In a dialectical fashion, unions grew out of the shopfloor struggles, while they also served the needs of these struggles. Workers organized themselves into unions in order to codify their work practices and rules, to institutionalize the solidarity necessary to enforce them, and to provide the means to socialize new workers into them. Unions linked workplaces in local markets, regions, nations, and even transnationally, and they enabled workers to disrupt employers’ efforts to interject competition across workplaces, competition which Jeremy Brecher has so aptly labeled a "race to the bottom." 
For David, then, workers’ power in the workplace was indissolubly linked to workers’ power at the bargaining table. They fed each other. And the logic of capitalism suggested that this dialectic would continue to unfold.
What Is The Labor Movement?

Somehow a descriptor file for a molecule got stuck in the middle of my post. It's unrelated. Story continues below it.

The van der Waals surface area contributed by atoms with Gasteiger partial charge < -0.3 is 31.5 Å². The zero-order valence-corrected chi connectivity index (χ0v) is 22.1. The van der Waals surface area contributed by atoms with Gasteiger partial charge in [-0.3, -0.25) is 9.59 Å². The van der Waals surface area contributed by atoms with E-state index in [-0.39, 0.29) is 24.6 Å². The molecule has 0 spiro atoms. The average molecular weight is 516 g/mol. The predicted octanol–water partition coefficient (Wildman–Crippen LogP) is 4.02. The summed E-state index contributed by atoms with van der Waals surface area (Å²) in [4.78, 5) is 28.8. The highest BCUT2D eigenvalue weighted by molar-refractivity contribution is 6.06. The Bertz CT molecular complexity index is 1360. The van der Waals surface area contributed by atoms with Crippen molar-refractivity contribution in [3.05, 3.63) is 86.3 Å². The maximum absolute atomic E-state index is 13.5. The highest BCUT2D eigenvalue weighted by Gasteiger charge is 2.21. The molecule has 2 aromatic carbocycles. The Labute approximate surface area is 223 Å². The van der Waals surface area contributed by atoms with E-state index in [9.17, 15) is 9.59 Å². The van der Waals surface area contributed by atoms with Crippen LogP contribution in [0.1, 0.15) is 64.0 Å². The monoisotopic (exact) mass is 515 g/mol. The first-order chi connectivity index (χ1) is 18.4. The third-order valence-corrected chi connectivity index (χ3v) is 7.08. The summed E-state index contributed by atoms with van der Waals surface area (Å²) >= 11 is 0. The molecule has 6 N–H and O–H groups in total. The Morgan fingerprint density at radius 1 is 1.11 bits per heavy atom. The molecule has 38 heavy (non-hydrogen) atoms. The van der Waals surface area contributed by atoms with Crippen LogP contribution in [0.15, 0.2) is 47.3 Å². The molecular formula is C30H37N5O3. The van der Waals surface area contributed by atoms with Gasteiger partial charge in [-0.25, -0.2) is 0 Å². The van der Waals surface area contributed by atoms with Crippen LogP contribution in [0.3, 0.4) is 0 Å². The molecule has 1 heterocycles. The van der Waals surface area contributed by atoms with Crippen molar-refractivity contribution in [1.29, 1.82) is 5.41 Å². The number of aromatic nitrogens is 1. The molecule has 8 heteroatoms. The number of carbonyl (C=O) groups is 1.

The struggle over the "frontier of control," the struggle to embody positions of strength in contracts, job descriptions, work rules, and recognized past practices is only part of the story, part of the labor movement whose past, present, and future occupied David Montgomery’s heart and imagination. My appreciation for such issues began in the fall of 1974, my first semester in graduate school at the University of Pittsburgh. One afternoon, in his crowded labor history lecture course, David dropped a bomb. "Do you realize," he asked his students, "that if you said ‘labor movement’ in late nineteenth century America, you would have been talking about five different kinds of organizations?" As our pens stood erect over our notebook pages, he proceeded to name them: trade unions (of course); fraternal and benefit societies (the embodiment of what he called "working class mutuality"); co-operatives (both producer and consumer); reform associations (like Eight Hour leagues); and political parties (mostly at the local or, occasionally, the state levels). If you were studying the 1880s and wanted to be precise, he hastily added, you might want to add a sixth organizational form, the mixed local assemblies of the Knights of Labor. Within them, workers from various occupations and industries came together to support strikes, boycott nefarious bosses, and promote local political issues, from restrictions on convict labor to the construction of public buildings with union labor. We furiously took notes, then caught our breath. Then, he dropped another bomb: "If you were to say ‘labor movement’ today , you’d be talking about only one kind of organization, the trade union."